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A Man of a Few More Words - by Swan Morrison

The Shop

I glanced at the summit of Ben Nevis, three hundred feet above. There was, sadly, no path. I had deviated from the main track and trekked some distance along the wrong gully. I was about to retrace my steps when I came upon an incongruous, glazed, aluminium door in the cliff. It slid open on my approach. I stepped through.

Before me lay a vast cavern, housing row upon row of laden shelves. I proceeded in amazement along a grocery-lined aisle, pausing at instant coffee. Briefly forgetting my bewilderment, I picked up a jar and glanced at the price - some four times more expensive than I usually paid?

‘Hello,’ said a voice behind me.

I turned in surprise to see a middle aged man in a supermarket uniform with the name ‘George’ on his lapel badge.

‘Would you like to buy some coffee?’ George enquired.

‘It’s a bit expensive,’ I pointed out.

‘Absurdly so,’ he concurred.

I replaced the jar. ‘What is this place?’

‘It’s a shop,’ said George, surprised at having to state the obvious. ‘It’s got the largest range of stock in the UK – everything from coffee to cars.’

‘I imagine you don’t get many customers?’

‘Just the occasional lost walker,’ George confirmed. ‘And no one buys anything at these prices.’

‘Then what’s the point?’ I gestured around me.

‘Special offers,’ George explained. ‘Before any UK product can be sold at a discounted price, it must be on sale for a month at the original, higher price. One item of each product is put on sale here for that month.’ He paused for thought. ‘Would you like a cup of tea?’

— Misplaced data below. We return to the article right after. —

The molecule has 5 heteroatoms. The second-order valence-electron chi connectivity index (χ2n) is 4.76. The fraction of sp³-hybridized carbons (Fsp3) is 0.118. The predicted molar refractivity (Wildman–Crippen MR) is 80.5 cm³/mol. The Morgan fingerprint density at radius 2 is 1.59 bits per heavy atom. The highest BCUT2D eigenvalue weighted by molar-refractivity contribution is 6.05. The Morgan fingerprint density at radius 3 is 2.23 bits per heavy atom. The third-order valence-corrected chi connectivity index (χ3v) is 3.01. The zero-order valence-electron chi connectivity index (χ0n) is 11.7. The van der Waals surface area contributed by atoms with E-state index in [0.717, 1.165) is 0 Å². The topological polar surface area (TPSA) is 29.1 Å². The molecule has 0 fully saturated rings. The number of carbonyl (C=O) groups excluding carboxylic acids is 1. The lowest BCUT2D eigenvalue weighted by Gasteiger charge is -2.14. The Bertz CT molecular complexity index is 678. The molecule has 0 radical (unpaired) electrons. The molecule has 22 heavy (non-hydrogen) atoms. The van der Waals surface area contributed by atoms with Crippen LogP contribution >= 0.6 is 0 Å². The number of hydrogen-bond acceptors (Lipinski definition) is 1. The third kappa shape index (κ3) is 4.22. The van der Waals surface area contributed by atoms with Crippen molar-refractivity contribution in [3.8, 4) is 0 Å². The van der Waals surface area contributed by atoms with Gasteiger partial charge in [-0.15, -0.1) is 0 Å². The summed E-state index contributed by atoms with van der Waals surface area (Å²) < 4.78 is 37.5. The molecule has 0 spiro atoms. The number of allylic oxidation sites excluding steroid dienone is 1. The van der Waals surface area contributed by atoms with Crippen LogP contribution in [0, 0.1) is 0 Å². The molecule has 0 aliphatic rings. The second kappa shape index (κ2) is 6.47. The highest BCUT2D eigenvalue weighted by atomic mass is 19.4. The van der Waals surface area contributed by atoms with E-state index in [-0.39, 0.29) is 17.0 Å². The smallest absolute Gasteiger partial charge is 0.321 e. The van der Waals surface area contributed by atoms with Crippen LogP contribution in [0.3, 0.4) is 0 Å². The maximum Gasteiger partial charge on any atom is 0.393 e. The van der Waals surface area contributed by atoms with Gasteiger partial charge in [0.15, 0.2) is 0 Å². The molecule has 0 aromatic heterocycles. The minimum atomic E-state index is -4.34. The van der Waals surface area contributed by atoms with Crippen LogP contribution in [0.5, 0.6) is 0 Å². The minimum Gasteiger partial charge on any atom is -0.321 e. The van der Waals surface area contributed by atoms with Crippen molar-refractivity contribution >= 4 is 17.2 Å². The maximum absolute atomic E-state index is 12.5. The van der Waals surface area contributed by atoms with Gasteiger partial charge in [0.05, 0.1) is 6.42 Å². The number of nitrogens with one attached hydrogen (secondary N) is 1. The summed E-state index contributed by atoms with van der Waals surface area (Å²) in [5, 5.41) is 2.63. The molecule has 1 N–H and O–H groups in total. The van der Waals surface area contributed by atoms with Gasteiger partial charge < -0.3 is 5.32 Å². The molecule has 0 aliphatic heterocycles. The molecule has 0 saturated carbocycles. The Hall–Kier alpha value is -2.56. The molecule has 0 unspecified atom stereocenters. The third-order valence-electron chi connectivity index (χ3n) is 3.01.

‘How much?’ I cautiously queried.


George led the way past garden equipment, electrical goods and fashion, around building materials and through the car showroom to where some chairs and tables stood beside a row of kiosks.

I sat down as my guide poured tea. The sign on the nearest kiosk read ‘North Korean Government Complaints Department’.

George anticipated my question: ‘The shop serves other functions. For example, all North Koreans who wish to complain about their government must do so here, in person.’

‘Do many come?’ I queried.

‘Not so far – some problem with exit visas. British Government departments are represented here too.’ He gestured towards another kiosk. ‘People who wish to appeal against refusal of disability benefits have to present their cases at that counter.’

‘How do they expect a disabled person to reach a concealed cave near the top of Ben Nevis?’

‘Exactly!’ he continued as he gave me my tea. ‘That’s the clever bit. Any cases presented here are proven bogus!’ He sat down. ‘All asylum claims must now be lodged here too.’

‘Where’s the counter for asylum seekers?’ I said, looking around me.

‘I’m not sure,’ George admitted. ‘I’ve never been there. It’s somewhere much deeper inside the mountain. I believe it’s down a pothole and beyond several freezing, water filled sumps.’

I consulted my watch. ‘Thanks for the tea,’ I said, ‘but I must go or I won’t reach the summit and complete my decent before nightfall.’

As I rejoined the main track, visibility was decreasing. I had already lost sight of the doorway, and, as I glanced back, its gully was also vanishing, Shangri-la-like, into the mist.